No Currie Cup competition was held in 1967 as a result of the French tour to South Africa. In 1968, the number of teams in the competition increased to 16, divided into two pools. Northern Transvaal won their third title after beating Transvaal in the final.

While the system was regularly changed to include either two or three sections, the Currie Cup competition has been played and a Final held every year from 1968 to the present day. The period between the 1968 and 1981 saw the Blue Bulls’ golden years. Over a period of 14 years the men from Pretoria won the title outright nine times and shared it twice. This spectacular run included five straight titles between 1977 and 1981 (shared with WP in 1979).

Western Province took over the Champions mantle in the early to mid-eighties when they repeated Northerns’ feat of five consecutive wins between 1982 and 1986. Northerns won the title again in 1987 and 1988 and shared the spoils with Province in 1989. Natal, who won their first-ever title in 1990, eventually broke the 13-year dominance by Province and the Blue Bulls. Although Northerns came back to win against the odds in 1991, the nineties heralded a new Currie Cup rivalry - that between Transvaal and Natal.

Natal won again in 1992, 1995 and 1996 while Transvaal were title holders in 1993 and 1994. The wheel turned full-circle when Western Province claimed the title for the first time in 11 years in the 1997 final against Free State. In 1998, the Blue Bulls claimed the title for the first time since 1991 and the Lions (formerly Transvaal) became the last champions of the 20th century when they beat the Natal Sharks in the 1999 final.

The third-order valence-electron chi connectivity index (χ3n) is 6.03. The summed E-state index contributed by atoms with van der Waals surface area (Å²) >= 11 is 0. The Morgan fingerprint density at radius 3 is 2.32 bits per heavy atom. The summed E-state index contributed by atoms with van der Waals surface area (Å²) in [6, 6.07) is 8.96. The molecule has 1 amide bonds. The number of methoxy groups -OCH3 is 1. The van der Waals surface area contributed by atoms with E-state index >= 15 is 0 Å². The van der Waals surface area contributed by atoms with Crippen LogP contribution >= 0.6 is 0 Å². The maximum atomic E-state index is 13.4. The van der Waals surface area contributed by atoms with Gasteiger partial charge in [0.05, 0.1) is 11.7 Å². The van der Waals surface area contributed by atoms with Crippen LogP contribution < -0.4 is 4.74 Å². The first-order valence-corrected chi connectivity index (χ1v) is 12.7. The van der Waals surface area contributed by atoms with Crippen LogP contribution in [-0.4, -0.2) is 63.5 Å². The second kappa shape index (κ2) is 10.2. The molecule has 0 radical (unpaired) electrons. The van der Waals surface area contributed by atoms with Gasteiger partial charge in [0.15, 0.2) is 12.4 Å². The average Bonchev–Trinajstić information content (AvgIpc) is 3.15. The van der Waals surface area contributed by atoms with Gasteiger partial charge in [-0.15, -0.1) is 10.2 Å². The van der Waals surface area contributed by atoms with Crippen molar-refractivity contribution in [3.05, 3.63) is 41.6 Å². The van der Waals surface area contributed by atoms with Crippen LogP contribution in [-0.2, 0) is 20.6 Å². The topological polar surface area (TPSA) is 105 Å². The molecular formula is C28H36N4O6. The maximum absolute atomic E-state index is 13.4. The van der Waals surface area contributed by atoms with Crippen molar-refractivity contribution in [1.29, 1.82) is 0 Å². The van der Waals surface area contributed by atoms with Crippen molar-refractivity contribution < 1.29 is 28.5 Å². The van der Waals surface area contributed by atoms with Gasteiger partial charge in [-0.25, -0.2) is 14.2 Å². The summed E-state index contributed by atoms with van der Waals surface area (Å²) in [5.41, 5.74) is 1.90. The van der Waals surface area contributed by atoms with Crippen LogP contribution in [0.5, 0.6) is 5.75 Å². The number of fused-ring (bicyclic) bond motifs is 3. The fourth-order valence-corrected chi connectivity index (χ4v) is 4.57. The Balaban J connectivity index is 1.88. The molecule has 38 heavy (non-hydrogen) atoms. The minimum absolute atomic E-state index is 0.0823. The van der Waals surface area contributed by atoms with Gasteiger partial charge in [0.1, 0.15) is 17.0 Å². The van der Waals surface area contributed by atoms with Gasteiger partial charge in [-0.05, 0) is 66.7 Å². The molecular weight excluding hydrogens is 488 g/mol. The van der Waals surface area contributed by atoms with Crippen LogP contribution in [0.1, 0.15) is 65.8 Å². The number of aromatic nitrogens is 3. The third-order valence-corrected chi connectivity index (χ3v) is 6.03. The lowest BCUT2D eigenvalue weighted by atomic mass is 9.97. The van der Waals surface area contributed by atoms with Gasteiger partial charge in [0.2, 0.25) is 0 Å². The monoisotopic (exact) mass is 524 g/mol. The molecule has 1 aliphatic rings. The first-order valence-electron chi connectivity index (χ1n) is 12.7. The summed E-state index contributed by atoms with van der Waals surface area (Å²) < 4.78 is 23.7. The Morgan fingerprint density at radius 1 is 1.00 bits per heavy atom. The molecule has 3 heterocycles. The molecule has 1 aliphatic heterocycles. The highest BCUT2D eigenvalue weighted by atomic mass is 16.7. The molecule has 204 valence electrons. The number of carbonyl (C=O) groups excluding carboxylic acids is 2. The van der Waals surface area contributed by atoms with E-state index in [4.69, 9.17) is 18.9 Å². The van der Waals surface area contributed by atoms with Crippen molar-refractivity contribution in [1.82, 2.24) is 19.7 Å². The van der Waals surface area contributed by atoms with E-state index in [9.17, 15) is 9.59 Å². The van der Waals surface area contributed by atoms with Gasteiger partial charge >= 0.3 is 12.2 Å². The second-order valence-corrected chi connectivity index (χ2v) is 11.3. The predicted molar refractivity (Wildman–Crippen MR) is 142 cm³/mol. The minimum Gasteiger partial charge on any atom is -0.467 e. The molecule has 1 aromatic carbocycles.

Western Province won the first two titles of the 21st century, beating the Natal Sharks in both the 2000 and 2001 final. The Blue Bulls came to the fore in 2002, beating the Lions in the final to secure their second title in five seasons.

From 2003 the ABSA-Currie Cup reverts to a strength vs strength system with a Premier Division of eight teams and a First Division of six teams. A double-round of matches will be played with the top two teams in each Division qualifying for the respective finals.

Over more than a century, the ABSA-Currie Cup has seen many changes, but the ultimate prize has remained the same - that of being crowned South Africa’s Provincial rugby champions.

The Castle Lager Rugby Championship
Saturday, July 20 2019
17:05 - South Africa vs Australia
Emirates Airline Park, Johannesburg
Saturday, July 27 2019
09:35 - New Zealand vs South Africa
Westpac Stadium, Wellington
Saturday, August 10 2019
00:00 - Argentina vs South Africa
Castle Lager Incoming Series
Saturday, August 17 2019
17:05 - South Africa vs Argentina
Loftus Versfeld, Pretoria
RWC Warm-up game
Friday, September 06 2019
00:00 - Japan vs South Africa
Kumagaya Rugby Stadium, Saitama
Rugby World Cup
Saturday, September 21 2019
11:45 - South Africa vs New Zealand
International Stadium, Yokohama
Saturday, September 28 2019
11:45 - South Africa vs Namibia
City of Toyota Stadium
Friday, October 04 2019
11:45 - South Africa vs Italy
Shizuoka Stadium
Tuesday, October 08 2019
12:15 - South Africa vs Canada
Kobe Misaki Stadium